You might have an interview guide prepared, you know what you want to uncover so you are impatient to receive the answer. If the person in front of us takes a while to start responding, what do we feel the need to do? To help, to give examples. It`s our way of saying: “sorry to put you through this, I know this is a hard question, here are some examples so you can start telling me something”.

You trusted this person with your time, they offered to help, why not trust them to figure out your question? Even if they don’t, don’t underestimate the thing they will tell you, you might not know what new path or new feeling you might uncover. Be flexible and trust your conversation partner, don`t be impatient for a response.

Looking through my interview transcripts, I noticed the massacre of open questions. We say we are helping the user, but actually we are leading them. It`s like reflecting your own expectations on them, getting them back.

Don`t panic if you land off script

80% of my interviews didn't stick to the script, they were a collection of stories. One person even started sharing interesting stories, just immediately after building rapport. "Do you have any questions before we start?" resulted in 5 different stories about the topic, I didn`t even have time to start recording or ask for permission. I completely abandoned the structure, took my notepad and started listening.

For some users I needed a lot of follow-up questions, for others none at all. Ever changing.

In my first interview, we started with a structure, but the user was a great storyteller. I became fascinated, I was happy the recording was going and I was getting so many insights. At a certain point, he finished his story, so it was my turn to ask. So I asked the next question, and realized as my mouth was moving, that he already covered that — extensively — in his previous story.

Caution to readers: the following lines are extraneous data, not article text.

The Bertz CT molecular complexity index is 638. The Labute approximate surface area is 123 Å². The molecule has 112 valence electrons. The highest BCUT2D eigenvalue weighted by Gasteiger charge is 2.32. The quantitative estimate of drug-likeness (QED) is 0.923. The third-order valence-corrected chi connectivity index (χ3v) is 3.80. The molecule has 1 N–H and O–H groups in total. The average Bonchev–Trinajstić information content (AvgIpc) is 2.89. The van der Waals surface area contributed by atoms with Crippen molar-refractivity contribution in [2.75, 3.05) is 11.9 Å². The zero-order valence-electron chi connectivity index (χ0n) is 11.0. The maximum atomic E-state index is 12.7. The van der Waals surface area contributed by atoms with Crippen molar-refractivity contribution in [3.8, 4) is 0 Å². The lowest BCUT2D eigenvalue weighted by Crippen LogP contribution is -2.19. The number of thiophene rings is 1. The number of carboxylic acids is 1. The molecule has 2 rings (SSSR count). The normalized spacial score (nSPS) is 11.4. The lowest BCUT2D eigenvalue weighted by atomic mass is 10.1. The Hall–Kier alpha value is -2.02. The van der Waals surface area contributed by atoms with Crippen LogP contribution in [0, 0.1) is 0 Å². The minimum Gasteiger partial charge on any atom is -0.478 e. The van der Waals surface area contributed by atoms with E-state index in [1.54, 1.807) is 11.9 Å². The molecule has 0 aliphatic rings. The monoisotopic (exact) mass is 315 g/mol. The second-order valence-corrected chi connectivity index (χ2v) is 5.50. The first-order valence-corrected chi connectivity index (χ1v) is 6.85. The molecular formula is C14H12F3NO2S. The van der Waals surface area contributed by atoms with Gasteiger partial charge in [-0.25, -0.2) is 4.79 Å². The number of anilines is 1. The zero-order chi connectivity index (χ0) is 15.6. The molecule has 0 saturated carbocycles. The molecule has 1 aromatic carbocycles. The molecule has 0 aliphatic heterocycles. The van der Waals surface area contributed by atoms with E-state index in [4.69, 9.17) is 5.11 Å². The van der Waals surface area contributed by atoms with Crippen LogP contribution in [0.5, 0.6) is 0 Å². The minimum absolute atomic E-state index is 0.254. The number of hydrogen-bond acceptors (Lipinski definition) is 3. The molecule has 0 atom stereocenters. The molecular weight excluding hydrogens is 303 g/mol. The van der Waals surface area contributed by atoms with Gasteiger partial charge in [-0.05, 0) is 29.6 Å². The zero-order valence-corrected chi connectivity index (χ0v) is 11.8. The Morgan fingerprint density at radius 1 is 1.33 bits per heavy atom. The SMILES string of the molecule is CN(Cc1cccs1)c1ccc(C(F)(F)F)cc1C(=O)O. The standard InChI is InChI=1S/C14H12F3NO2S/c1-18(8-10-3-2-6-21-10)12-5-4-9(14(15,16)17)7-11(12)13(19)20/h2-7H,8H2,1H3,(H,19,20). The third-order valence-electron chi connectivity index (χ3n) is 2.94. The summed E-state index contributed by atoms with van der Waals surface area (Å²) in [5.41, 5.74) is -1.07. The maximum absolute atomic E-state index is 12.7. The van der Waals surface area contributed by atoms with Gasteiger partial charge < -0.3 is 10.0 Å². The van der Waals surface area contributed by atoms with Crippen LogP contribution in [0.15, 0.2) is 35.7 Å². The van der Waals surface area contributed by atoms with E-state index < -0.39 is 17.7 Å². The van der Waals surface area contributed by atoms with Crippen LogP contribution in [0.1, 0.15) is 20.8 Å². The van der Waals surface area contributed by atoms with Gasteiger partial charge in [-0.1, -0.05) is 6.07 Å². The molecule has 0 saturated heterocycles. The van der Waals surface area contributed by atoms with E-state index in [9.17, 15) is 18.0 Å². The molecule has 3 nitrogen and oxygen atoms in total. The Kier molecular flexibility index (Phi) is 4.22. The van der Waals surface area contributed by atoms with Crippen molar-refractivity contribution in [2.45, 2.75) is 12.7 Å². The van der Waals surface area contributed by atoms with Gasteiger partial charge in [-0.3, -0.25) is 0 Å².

What can you do if you land in such a situation?

As soon as I realized this, I played the validation card and used probing questions. It would be something like “I understand from you that you enjoy this, is there anything else you have in mind?”

As I kept interviewing people, I got more and more familiar with adapting my interview guide and focusing on active listening.

I remember my interview when I managed to take a mental note during a story the user was telling me, then circle back to it afterwards. I was so proud I managed to do that, instead of jumping to the next question from the guide. I felt it took a bit of concentration the first time, but after that it somehow became natural. They key is — like always — practice.

Look for the window of opportunity

I know I told you to trust your users, but there is a situation in which you shouldn't. When they tell you: I don’t think this is interesting or helpful", that’s the time a great insight is about to come out. Don’t let the interviewee get away with it, encourage them to talk.